As a 21 year old third year human services student, I experienced what I consider to date to be my most challenging situation to date. It was in my first year when I found myself having to decide whether or not to go against my faith and save my father’s life. Being the only person nearby with a matching O negative blood group, the hospital staff attempted to persuade me to donate blood to my father who had been involved in a serious accident and lost a lot of blood. Without an immediate transfusion, the prognosis was sure to be quite poor, with death imminent. It was therefore upon me to decide whether or not to go against my faith, a faith he also professed, and not only donate blood, but also approve a transfusion for him, as he was unconscious.
This situation was even more complicated, as not only did I have to choose between faith and family, but being a human services student myself, my profession had highlighted how important it was to save lives I understood the implications of my father not getting a transfusion. Refusing to donate blood would also mean that I had gone against my ethical obligations as a human services professional and deliberately refused to save a life, that of my father.
In this situation it was clear that I had the power to influence the outcome of the situation, as by donating blood and consenting to my father’s transfusion I would effectively be saving his life. This however did not necessarily mean that I had the authority to influence the outcome of the situation, and make the decisions described above. Although on the one hand it was up to me to decide whether or not to donate blood, both I and my father, were members of the Jehovah Witnesses, a religion that does not believe in blood transfusions. By being a member of the aforementioned church I had therefore decided to give up the authority to make this decision, with the same applying for my father. In addition, my father had also not knowingly bestowed the authority to make the decision on whether or not he was transfused on me, but it had come by default, meaning my authority to decide on this matter was also questionable. This Therefore meant that there was a clear difference between power and authority.
The ethics in question were my professional ethics, as well as my ethical obligations as a loved one and a relative. In both cases, ethics demanded that I save my father’s life, as not only was it the right thing to do, but not doing so would be unethical, both as a professional and as a person. On the other hand, my personal values dictated that a blood transfusion was equivalent to ingestion of blood, something expressly prohibited by the Bible. I therefore had to choose between ethics and values, as choosing one would automatically mean I had disregarded the other, with the potential outcomes being either life or death. Choosing to donate would probably mean that I had denounced my faith, as well as disgraced my father and sinned, but he would probably live, although our relationship would probably suffer as a result. Not donating the blood, would mean that I lose my father, and disrespect my profession as well as my obligations as a daughter.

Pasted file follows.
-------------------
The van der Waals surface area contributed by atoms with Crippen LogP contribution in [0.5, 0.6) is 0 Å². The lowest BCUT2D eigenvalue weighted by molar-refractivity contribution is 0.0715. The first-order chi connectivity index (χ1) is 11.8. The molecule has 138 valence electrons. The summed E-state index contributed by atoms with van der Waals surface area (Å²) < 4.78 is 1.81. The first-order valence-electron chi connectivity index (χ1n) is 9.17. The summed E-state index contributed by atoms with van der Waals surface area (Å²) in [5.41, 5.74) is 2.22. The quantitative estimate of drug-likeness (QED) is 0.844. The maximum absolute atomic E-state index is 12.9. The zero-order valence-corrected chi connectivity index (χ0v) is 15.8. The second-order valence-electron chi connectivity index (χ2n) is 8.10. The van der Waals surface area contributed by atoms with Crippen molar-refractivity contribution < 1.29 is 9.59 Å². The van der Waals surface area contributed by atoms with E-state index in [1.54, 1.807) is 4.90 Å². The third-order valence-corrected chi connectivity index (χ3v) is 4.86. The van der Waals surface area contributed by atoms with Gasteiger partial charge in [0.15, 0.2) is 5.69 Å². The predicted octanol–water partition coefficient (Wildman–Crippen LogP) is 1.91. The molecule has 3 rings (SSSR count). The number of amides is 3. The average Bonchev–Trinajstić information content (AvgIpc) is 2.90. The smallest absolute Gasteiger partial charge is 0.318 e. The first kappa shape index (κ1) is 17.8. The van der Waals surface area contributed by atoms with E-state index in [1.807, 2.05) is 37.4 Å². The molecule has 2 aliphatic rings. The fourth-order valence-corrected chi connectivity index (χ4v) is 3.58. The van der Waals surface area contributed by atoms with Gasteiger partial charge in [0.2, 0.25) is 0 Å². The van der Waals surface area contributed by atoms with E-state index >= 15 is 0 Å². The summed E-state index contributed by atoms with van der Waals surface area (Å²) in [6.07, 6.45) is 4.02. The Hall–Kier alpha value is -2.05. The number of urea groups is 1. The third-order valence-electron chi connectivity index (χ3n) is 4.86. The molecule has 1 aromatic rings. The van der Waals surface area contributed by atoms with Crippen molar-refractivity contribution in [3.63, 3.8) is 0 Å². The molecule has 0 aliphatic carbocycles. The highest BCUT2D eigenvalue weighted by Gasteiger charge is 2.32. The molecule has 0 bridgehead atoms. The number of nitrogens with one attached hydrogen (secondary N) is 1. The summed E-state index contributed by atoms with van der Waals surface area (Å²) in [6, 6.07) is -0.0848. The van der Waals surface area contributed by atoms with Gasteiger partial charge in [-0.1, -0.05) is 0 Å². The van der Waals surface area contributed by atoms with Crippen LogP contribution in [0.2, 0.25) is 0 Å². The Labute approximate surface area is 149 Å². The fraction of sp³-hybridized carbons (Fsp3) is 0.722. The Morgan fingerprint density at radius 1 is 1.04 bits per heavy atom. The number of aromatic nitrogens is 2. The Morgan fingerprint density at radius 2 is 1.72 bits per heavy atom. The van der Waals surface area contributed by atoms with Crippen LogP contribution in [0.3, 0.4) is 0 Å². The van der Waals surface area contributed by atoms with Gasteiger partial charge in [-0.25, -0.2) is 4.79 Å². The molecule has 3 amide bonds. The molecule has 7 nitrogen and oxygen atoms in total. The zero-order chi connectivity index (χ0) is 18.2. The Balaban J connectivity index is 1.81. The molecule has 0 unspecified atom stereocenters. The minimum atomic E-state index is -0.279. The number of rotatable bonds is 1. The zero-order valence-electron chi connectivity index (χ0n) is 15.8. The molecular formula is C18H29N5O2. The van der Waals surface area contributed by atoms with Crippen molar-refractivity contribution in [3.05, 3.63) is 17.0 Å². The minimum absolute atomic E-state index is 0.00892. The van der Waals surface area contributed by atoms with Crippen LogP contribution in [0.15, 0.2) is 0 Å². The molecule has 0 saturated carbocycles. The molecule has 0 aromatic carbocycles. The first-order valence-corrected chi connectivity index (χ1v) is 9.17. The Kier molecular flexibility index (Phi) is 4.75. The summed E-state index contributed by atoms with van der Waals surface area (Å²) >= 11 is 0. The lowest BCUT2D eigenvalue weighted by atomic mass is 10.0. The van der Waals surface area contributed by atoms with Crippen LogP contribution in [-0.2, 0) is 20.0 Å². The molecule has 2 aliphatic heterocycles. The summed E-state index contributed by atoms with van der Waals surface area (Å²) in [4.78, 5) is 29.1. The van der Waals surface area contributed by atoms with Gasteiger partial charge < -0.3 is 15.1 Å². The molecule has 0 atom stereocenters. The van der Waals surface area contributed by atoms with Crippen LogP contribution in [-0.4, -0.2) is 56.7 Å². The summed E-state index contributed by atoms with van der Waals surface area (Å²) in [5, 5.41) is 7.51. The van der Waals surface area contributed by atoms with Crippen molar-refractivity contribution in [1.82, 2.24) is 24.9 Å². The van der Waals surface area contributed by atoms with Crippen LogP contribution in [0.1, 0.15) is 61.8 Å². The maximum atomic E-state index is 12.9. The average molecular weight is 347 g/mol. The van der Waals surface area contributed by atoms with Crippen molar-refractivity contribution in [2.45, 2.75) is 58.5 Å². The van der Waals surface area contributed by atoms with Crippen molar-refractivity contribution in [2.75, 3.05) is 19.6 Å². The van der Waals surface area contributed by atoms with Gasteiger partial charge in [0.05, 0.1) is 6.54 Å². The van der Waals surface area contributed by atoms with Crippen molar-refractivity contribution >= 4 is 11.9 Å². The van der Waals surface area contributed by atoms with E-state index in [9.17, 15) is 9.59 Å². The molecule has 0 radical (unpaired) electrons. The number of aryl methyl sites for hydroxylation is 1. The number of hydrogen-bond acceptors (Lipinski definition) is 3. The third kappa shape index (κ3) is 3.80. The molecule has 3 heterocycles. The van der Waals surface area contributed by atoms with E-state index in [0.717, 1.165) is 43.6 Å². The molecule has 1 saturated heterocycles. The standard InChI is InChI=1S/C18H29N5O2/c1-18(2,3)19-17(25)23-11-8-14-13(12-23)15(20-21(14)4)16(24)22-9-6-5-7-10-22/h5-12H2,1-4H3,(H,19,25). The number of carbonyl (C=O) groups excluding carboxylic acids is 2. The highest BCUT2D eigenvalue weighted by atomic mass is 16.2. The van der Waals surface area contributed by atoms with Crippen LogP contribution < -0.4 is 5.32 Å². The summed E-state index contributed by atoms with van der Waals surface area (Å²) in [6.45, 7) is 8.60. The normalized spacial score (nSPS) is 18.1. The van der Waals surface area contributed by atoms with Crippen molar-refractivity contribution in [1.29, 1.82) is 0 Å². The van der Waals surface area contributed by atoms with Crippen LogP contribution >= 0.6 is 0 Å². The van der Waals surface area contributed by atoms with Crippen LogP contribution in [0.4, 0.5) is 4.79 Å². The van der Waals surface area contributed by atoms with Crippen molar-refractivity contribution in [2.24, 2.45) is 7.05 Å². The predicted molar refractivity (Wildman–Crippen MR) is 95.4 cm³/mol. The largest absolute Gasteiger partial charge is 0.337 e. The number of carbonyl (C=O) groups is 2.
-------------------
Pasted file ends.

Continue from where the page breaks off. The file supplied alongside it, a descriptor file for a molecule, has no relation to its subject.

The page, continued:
Eventually I opted to save my father’s life, effectively denouncing my faith and disregarding values I had learnt to respect. Following the transfusion and a four week stay at the hospital, my father survived, although he did not hesitate to express his disappointment at my decision to go against everything we believed in, as well as my lack of faith. The relationship between my father and I has been strained ever since, although over time, the relationship has been improving. My father felt betrayed, and felt that he had gone against the word of God and his religious beliefs. His reaction however hurt the relationship between him and me.
My continued work experience in the form of attachments and volunteer work as well as studies since my experience have not really convinced me that I should have handled the situation any differently. Actually claim if anything, I would actually make the decision without even hesitating. My experience with accident victims, have served to heighten the importance of transfusions in my eyes. I have come to note that a pint of blood is potentially life saving for an accident victim, and delay in providing this essential source of fluid, could lead to the victims suffering from shock, a state which might be difficult to reverse, ultimately leading to death, timely intervention was therefore essential. In addition, having left the Jehovah Witnesses, I see the issue of transfusion from a different angle, not as ingestion of blood, but actually as saving life, and giving people another chance. I believe that actions should actually be judged from a utilitarian perspective, with the action with the potential to bring the most good being the best choice.